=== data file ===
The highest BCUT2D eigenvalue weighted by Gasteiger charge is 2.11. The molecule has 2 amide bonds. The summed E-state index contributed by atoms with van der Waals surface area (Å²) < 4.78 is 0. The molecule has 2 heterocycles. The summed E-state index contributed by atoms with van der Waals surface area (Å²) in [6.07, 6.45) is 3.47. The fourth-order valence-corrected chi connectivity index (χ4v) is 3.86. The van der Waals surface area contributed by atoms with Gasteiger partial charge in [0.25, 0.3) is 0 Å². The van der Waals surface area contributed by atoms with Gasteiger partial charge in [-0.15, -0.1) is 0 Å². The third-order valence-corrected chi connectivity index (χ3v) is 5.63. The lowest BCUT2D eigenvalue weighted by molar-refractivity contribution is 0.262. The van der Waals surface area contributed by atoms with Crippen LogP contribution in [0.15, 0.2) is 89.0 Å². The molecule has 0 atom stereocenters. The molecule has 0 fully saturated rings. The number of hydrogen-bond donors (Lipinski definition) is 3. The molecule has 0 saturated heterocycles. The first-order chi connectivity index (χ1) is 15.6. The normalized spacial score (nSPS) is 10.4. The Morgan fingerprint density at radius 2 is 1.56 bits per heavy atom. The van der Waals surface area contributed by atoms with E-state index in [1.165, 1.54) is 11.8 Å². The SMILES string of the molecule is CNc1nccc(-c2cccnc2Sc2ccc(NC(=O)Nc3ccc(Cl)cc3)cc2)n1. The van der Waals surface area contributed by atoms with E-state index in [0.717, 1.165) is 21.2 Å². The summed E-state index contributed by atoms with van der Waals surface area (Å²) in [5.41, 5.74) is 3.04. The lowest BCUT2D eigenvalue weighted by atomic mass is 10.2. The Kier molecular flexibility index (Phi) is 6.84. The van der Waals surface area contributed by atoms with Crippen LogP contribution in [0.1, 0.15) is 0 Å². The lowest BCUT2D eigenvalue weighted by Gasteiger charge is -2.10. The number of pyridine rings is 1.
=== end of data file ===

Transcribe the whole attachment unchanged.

The highest BCUT2D eigenvalue weighted by Gasteiger charge is 2.11. The molecule has 2 amide bonds. The summed E-state index contributed by atoms with van der Waals surface area (Å²) < 4.78 is 0. The molecule has 2 heterocycles. The summed E-state index contributed by atoms with van der Waals surface area (Å²) in [6.07, 6.45) is 3.47. The fourth-order valence-corrected chi connectivity index (χ4v) is 3.86. The van der Waals surface area contributed by atoms with Gasteiger partial charge in [0.25, 0.3) is 0 Å². The van der Waals surface area contributed by atoms with Gasteiger partial charge in [-0.15, -0.1) is 0 Å². The third-order valence-corrected chi connectivity index (χ3v) is 5.63. The lowest BCUT2D eigenvalue weighted by molar-refractivity contribution is 0.262. The van der Waals surface area contributed by atoms with Crippen LogP contribution in [0.15, 0.2) is 89.0 Å². The molecule has 0 atom stereocenters. The molecule has 0 fully saturated rings. The number of hydrogen-bond donors (Lipinski definition) is 3. The molecule has 0 saturated heterocycles. The first-order chi connectivity index (χ1) is 15.6. The normalized spacial score (nSPS) is 10.4. The Morgan fingerprint density at radius 2 is 1.56 bits per heavy atom. The van der Waals surface area contributed by atoms with E-state index in [1.165, 1.54) is 11.8 Å². The SMILES string of the molecule is CNc1nccc(-c2cccnc2Sc2ccc(NC(=O)Nc3ccc(Cl)cc3)cc2)n1. The van der Waals surface area contributed by atoms with E-state index in [0.717, 1.165) is 21.2 Å². The summed E-state index contributed by atoms with van der Waals surface area (Å²) in [5.41, 5.74) is 3.04. The lowest BCUT2D eigenvalue weighted by atomic mass is 10.2. The Kier molecular flexibility index (Phi) is 6.84. The van der Waals surface area contributed by atoms with Crippen LogP contribution in [0.1, 0.15) is 0 Å². The lowest BCUT2D eigenvalue weighted by Gasteiger charge is -2.10. The number of pyridine rings is 1.